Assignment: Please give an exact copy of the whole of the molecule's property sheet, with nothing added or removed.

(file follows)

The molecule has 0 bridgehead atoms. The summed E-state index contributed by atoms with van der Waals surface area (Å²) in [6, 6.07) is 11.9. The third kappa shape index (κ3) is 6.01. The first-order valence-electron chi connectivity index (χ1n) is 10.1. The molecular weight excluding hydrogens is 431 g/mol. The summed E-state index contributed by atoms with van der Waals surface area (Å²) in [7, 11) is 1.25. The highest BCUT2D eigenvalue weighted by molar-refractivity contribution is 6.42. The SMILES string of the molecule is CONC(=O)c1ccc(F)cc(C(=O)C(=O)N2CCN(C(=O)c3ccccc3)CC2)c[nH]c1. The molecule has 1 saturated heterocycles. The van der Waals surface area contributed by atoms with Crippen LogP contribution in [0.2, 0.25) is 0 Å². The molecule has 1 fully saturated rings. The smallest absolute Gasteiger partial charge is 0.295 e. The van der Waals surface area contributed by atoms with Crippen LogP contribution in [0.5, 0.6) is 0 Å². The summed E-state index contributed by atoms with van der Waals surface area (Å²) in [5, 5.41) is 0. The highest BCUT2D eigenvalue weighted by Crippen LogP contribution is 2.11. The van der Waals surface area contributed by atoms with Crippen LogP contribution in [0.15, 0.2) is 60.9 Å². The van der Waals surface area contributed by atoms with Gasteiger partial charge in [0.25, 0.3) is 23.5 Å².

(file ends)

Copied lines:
The molecule has 0 bridgehead atoms. The summed E-state index contributed by atoms with van der Waals surface area (Å²) in [6, 6.07) is 11.9. The third kappa shape index (κ3) is 6.01. The first-order valence-electron chi connectivity index (χ1n) is 10.1. The molecular weight excluding hydrogens is 431 g/mol. The summed E-state index contributed by atoms with van der Waals surface area (Å²) in [7, 11) is 1.25. The highest BCUT2D eigenvalue weighted by molar-refractivity contribution is 6.42. The SMILES string of the molecule is CONC(=O)c1ccc(F)cc(C(=O)C(=O)N2CCN(C(=O)c3ccccc3)CC2)c[nH]c1. The molecule has 1 saturated heterocycles. The van der Waals surface area contributed by atoms with Crippen LogP contribution in [0.2, 0.25) is 0 Å². The molecule has 1 fully saturated rings. The smallest absolute Gasteiger partial charge is 0.295 e. The van der Waals surface area contributed by atoms with Crippen LogP contribution in [0.5, 0.6) is 0 Å². The summed E-state index contributed by atoms with van der Waals surface area (Å²) in [5, 5.41) is 0. The highest BCUT2D eigenvalue weighted by Crippen LogP contribution is 2.11. The van der Waals surface area contributed by atoms with Crippen LogP contribution in [0.15, 0.2) is 60.9 Å². The van der Waals surface area contributed by atoms with Gasteiger partial charge in [0.25, 0.3) is 23.5 Å².